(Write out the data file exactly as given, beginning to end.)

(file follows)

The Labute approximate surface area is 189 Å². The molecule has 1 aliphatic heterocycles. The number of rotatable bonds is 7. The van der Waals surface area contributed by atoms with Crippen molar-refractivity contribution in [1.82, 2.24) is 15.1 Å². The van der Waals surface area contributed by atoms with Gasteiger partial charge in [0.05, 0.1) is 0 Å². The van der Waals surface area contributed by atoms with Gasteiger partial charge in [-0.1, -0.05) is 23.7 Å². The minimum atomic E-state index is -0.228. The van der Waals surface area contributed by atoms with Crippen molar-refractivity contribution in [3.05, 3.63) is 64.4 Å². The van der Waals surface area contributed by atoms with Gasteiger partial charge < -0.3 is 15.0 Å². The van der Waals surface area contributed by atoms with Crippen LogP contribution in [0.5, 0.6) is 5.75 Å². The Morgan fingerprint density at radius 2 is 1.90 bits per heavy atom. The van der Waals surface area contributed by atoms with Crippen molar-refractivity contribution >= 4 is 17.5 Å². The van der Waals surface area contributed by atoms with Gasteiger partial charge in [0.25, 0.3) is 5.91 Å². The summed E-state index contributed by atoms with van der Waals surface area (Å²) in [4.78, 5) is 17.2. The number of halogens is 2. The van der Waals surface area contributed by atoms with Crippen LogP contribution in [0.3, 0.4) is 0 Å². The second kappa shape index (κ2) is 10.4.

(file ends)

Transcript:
The Labute approximate surface area is 189 Å². The molecule has 1 aliphatic heterocycles. The number of rotatable bonds is 7. The van der Waals surface area contributed by atoms with Crippen molar-refractivity contribution in [1.82, 2.24) is 15.1 Å². The van der Waals surface area contributed by atoms with Gasteiger partial charge in [0.05, 0.1) is 0 Å². The van der Waals surface area contributed by atoms with Gasteiger partial charge in [-0.1, -0.05) is 23.7 Å². The minimum atomic E-state index is -0.228. The van der Waals surface area contributed by atoms with Crippen molar-refractivity contribution in [3.05, 3.63) is 64.4 Å². The van der Waals surface area contributed by atoms with Gasteiger partial charge < -0.3 is 15.0 Å². The van der Waals surface area contributed by atoms with Crippen LogP contribution in [0.5, 0.6) is 5.75 Å². The Morgan fingerprint density at radius 2 is 1.90 bits per heavy atom. The van der Waals surface area contributed by atoms with Crippen molar-refractivity contribution >= 4 is 17.5 Å². The van der Waals surface area contributed by atoms with Gasteiger partial charge in [0.25, 0.3) is 5.91 Å². The summed E-state index contributed by atoms with van der Waals surface area (Å²) in [4.78, 5) is 17.2. The number of halogens is 2. The van der Waals surface area contributed by atoms with Crippen LogP contribution in [0.3, 0.4) is 0 Å². The second kappa shape index (κ2) is 10.4.